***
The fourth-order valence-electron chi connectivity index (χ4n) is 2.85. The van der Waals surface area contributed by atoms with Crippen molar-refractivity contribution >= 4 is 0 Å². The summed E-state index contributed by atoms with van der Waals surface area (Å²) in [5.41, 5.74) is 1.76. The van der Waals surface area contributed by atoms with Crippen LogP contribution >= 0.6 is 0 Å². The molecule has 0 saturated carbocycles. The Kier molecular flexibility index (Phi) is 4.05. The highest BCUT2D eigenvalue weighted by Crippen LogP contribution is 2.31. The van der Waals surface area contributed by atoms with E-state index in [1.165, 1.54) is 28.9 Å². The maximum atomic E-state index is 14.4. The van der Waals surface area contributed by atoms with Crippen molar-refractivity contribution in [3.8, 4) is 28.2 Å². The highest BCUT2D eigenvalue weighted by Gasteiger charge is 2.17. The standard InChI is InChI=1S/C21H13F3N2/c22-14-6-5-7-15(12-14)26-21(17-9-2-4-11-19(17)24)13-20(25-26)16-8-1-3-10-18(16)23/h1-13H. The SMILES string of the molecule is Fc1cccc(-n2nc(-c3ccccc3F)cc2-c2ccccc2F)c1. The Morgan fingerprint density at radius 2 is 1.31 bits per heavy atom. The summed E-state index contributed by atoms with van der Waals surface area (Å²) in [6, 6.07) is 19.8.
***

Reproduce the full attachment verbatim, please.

The fourth-order valence-electron chi connectivity index (χ4n) is 2.85. The van der Waals surface area contributed by atoms with Crippen molar-refractivity contribution >= 4 is 0 Å². The summed E-state index contributed by atoms with van der Waals surface area (Å²) in [5.41, 5.74) is 1.76. The van der Waals surface area contributed by atoms with Crippen LogP contribution >= 0.6 is 0 Å². The molecule has 0 saturated carbocycles. The Kier molecular flexibility index (Phi) is 4.05. The highest BCUT2D eigenvalue weighted by Crippen LogP contribution is 2.31. The van der Waals surface area contributed by atoms with E-state index in [1.165, 1.54) is 28.9 Å². The maximum atomic E-state index is 14.4. The van der Waals surface area contributed by atoms with Crippen molar-refractivity contribution in [3.8, 4) is 28.2 Å². The highest BCUT2D eigenvalue weighted by Gasteiger charge is 2.17. The standard InChI is InChI=1S/C21H13F3N2/c22-14-6-5-7-15(12-14)26-21(17-9-2-4-11-19(17)24)13-20(25-26)16-8-1-3-10-18(16)23/h1-13H. The SMILES string of the molecule is Fc1cccc(-n2nc(-c3ccccc3F)cc2-c2ccccc2F)c1. The Morgan fingerprint density at radius 2 is 1.31 bits per heavy atom. The summed E-state index contributed by atoms with van der Waals surface area (Å²) in [6, 6.07) is 19.8.